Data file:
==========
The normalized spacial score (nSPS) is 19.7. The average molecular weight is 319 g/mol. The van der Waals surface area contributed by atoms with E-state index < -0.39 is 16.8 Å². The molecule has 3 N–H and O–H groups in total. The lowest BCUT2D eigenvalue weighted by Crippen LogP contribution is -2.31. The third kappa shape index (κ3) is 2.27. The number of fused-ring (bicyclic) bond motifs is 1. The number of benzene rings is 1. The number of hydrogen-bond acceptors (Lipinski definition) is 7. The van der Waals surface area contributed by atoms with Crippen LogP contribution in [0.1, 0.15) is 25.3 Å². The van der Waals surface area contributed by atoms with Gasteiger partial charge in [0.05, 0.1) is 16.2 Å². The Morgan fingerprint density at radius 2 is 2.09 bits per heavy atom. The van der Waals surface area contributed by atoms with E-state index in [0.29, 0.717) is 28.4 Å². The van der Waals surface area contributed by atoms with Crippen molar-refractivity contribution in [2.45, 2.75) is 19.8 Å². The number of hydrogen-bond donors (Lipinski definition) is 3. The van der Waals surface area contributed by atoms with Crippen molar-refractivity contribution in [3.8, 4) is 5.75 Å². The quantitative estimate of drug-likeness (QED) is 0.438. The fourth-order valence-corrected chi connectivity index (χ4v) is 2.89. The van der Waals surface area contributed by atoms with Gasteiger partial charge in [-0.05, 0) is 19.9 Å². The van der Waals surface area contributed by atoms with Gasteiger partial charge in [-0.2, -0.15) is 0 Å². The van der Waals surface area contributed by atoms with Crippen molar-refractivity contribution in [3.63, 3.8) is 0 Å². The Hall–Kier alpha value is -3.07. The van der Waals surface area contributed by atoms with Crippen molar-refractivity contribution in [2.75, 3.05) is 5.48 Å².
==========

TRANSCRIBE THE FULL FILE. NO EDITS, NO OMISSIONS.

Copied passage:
The normalized spacial score (nSPS) is 19.7. The average molecular weight is 319 g/mol. The van der Waals surface area contributed by atoms with E-state index < -0.39 is 16.8 Å². The molecule has 3 N–H and O–H groups in total. The lowest BCUT2D eigenvalue weighted by Crippen LogP contribution is -2.31. The third kappa shape index (κ3) is 2.27. The number of fused-ring (bicyclic) bond motifs is 1. The number of benzene rings is 1. The number of hydrogen-bond acceptors (Lipinski definition) is 7. The van der Waals surface area contributed by atoms with Crippen LogP contribution in [0.1, 0.15) is 25.3 Å². The van der Waals surface area contributed by atoms with Gasteiger partial charge in [0.05, 0.1) is 16.2 Å². The Morgan fingerprint density at radius 2 is 2.09 bits per heavy atom. The van der Waals surface area contributed by atoms with E-state index in [0.29, 0.717) is 28.4 Å². The van der Waals surface area contributed by atoms with Crippen molar-refractivity contribution in [2.45, 2.75) is 19.8 Å². The number of hydrogen-bond donors (Lipinski definition) is 3. The van der Waals surface area contributed by atoms with Crippen molar-refractivity contribution in [3.8, 4) is 5.75 Å². The quantitative estimate of drug-likeness (QED) is 0.438. The fourth-order valence-corrected chi connectivity index (χ4v) is 2.89. The van der Waals surface area contributed by atoms with Gasteiger partial charge in [-0.05, 0) is 19.9 Å². The van der Waals surface area contributed by atoms with Gasteiger partial charge in [-0.2, -0.15) is 0 Å². The van der Waals surface area contributed by atoms with Crippen molar-refractivity contribution in [3.63, 3.8) is 0 Å². The Hall–Kier alpha value is -3.07. The van der Waals surface area contributed by atoms with Crippen molar-refractivity contribution in [2.75, 3.05) is 5.48 Å².